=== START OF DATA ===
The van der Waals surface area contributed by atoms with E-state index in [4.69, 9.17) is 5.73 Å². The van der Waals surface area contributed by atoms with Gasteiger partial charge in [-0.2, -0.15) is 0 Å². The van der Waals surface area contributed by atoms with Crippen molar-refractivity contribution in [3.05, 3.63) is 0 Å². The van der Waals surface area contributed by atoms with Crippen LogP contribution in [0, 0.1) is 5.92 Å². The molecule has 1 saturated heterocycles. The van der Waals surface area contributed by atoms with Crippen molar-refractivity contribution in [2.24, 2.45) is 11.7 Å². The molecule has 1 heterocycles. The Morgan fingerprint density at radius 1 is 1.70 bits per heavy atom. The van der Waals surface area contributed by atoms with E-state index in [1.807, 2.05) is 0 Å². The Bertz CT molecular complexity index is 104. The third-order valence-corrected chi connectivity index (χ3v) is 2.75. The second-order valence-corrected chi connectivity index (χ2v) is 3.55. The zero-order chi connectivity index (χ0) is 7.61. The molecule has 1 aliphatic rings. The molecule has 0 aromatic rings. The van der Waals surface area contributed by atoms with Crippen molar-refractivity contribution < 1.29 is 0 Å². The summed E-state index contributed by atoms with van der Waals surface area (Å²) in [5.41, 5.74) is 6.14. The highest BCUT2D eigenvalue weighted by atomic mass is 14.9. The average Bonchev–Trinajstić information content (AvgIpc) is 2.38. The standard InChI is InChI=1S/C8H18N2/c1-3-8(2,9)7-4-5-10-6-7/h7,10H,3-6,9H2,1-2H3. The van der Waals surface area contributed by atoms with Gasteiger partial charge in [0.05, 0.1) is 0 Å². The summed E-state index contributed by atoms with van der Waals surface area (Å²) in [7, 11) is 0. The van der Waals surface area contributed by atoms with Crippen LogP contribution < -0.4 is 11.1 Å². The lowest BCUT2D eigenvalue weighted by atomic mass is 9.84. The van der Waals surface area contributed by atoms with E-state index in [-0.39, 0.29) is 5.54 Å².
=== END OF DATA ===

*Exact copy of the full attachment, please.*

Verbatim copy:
The van der Waals surface area contributed by atoms with E-state index in [4.69, 9.17) is 5.73 Å². The van der Waals surface area contributed by atoms with Gasteiger partial charge in [-0.2, -0.15) is 0 Å². The van der Waals surface area contributed by atoms with Crippen molar-refractivity contribution in [3.05, 3.63) is 0 Å². The van der Waals surface area contributed by atoms with Crippen LogP contribution in [0, 0.1) is 5.92 Å². The molecule has 1 saturated heterocycles. The van der Waals surface area contributed by atoms with Crippen molar-refractivity contribution in [2.24, 2.45) is 11.7 Å². The molecule has 1 heterocycles. The Morgan fingerprint density at radius 1 is 1.70 bits per heavy atom. The van der Waals surface area contributed by atoms with E-state index in [1.807, 2.05) is 0 Å². The Bertz CT molecular complexity index is 104. The third-order valence-corrected chi connectivity index (χ3v) is 2.75. The second-order valence-corrected chi connectivity index (χ2v) is 3.55. The zero-order chi connectivity index (χ0) is 7.61. The molecule has 1 aliphatic rings. The molecule has 0 aromatic rings. The van der Waals surface area contributed by atoms with Crippen molar-refractivity contribution < 1.29 is 0 Å². The summed E-state index contributed by atoms with van der Waals surface area (Å²) in [5.41, 5.74) is 6.14. The highest BCUT2D eigenvalue weighted by atomic mass is 14.9. The average Bonchev–Trinajstić information content (AvgIpc) is 2.38. The standard InChI is InChI=1S/C8H18N2/c1-3-8(2,9)7-4-5-10-6-7/h7,10H,3-6,9H2,1-2H3. The van der Waals surface area contributed by atoms with Gasteiger partial charge in [0.05, 0.1) is 0 Å². The summed E-state index contributed by atoms with van der Waals surface area (Å²) in [7, 11) is 0. The van der Waals surface area contributed by atoms with Crippen LogP contribution < -0.4 is 11.1 Å². The lowest BCUT2D eigenvalue weighted by atomic mass is 9.84. The van der Waals surface area contributed by atoms with E-state index in [-0.39, 0.29) is 5.54 Å².